Redwood Highway: Film Review
Shirley Knight plays a woman hiking across Oregon for her granddaughter's wedding.
A distant distaff cousin to such oldster-on-a-mission road movies as The Straight Story and Nebraska, Gary Lundgren's Redwood Highway offers Shirley Knight as a woman determined to walk the 80 miles to her estranged granddaughter's seaside wedding. Sincere and bolstered by lovely Oregon scenery but often rather dull, the picture would do well to secure a family-cable berth after what is sure to be a quick theatrical run.
Knight's Marie is the usual neglected elder who resents being moved from her home into a retirement community, but here we're led to believe that her son (James Le Gros) has legitimate reasons for the emotional distance. (The script never does more than hint at his grievances.) Having upset everyone by refusing an invitation to the wedding, Marie has a change of heart when the girl (Zena Grey) leaves her an angry "I didn't want you to come anyway" voicemail; but she doesn't tell her family, and instead packs a backpack and sets off along forested roads to the coast.
Lundgren gets a broad performance out of Knight in these early scenes, having her crouch around semi-comically as she tries to get away, and this approach deepens only slightly as the film progresses. Marie tromps obstinately through some lovely woods, camps near lakes and has encounters with numerous strangers who try to convince her to let them drive her instead of walking. One is Pete, a rugged craftsman played by Tom Skerritt; but though marketing materials make much of his presence, suggesting the film is an autumnal romance, the actor's enjoyable appearance is limited to a few scenes. More substantial is an encounter with a Good Samaritan bartender (Michelle Lombardo), who takes Marie in when she knocks her head on a rock. (Actual dangers are minimized here, with the exception of a fairly unbelievable run-in with two young drug addicts squatting in an abandoned motel.)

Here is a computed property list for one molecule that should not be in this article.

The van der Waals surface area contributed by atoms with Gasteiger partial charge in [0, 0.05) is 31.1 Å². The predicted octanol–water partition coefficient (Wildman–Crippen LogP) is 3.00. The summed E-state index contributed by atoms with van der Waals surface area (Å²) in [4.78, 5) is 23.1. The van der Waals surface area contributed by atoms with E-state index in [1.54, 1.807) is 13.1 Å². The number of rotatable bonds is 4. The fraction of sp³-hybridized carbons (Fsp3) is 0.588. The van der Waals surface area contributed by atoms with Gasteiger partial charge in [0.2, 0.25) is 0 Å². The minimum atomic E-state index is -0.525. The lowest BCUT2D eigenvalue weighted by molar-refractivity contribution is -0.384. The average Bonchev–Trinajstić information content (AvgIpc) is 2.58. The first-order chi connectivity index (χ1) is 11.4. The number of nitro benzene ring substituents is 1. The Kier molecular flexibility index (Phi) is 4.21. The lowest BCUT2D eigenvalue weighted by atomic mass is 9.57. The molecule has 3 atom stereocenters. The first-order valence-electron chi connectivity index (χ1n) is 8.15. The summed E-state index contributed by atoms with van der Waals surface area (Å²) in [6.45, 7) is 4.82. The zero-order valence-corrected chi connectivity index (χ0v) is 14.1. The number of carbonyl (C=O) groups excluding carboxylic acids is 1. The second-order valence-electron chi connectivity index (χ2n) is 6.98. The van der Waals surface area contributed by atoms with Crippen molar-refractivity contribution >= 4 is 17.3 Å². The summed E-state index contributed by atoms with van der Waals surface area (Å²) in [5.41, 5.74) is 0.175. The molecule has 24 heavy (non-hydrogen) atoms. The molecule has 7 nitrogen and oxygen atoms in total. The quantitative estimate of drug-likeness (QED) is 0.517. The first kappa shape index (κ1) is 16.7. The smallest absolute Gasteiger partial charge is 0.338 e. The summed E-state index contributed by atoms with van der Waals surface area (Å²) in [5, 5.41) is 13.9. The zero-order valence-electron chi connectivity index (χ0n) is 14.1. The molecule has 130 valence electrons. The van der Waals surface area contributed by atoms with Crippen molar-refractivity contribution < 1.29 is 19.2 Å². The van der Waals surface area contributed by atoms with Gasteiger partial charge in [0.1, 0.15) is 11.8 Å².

The film offers frequent flashbacks to Marie's own wedding day and visions of her long-dead husband, suggesting she is carrying a weight of nostalgia that needs to be left somewhere along the road. But the script does little with the theme and Lundgren's execution is clumsy, failing to support what is clearly meant to be a showcase role for Knight.
Cast: Shirley Knight, James Le Gros, Tom Skerritt, Zena Grey, Michelle Lombardo
Director: Gary Lundgren
Screenwriters: Gary Lundgren, James Twyman
Producers: Gary Kout, James Twyman
Director of photography: Patrick Neary
Production designer: Dave Marshall
Costume designer: Claudia Everett
Editor: Gary Lundgren
Music: John Askew
Rated PG-13, 90 minutes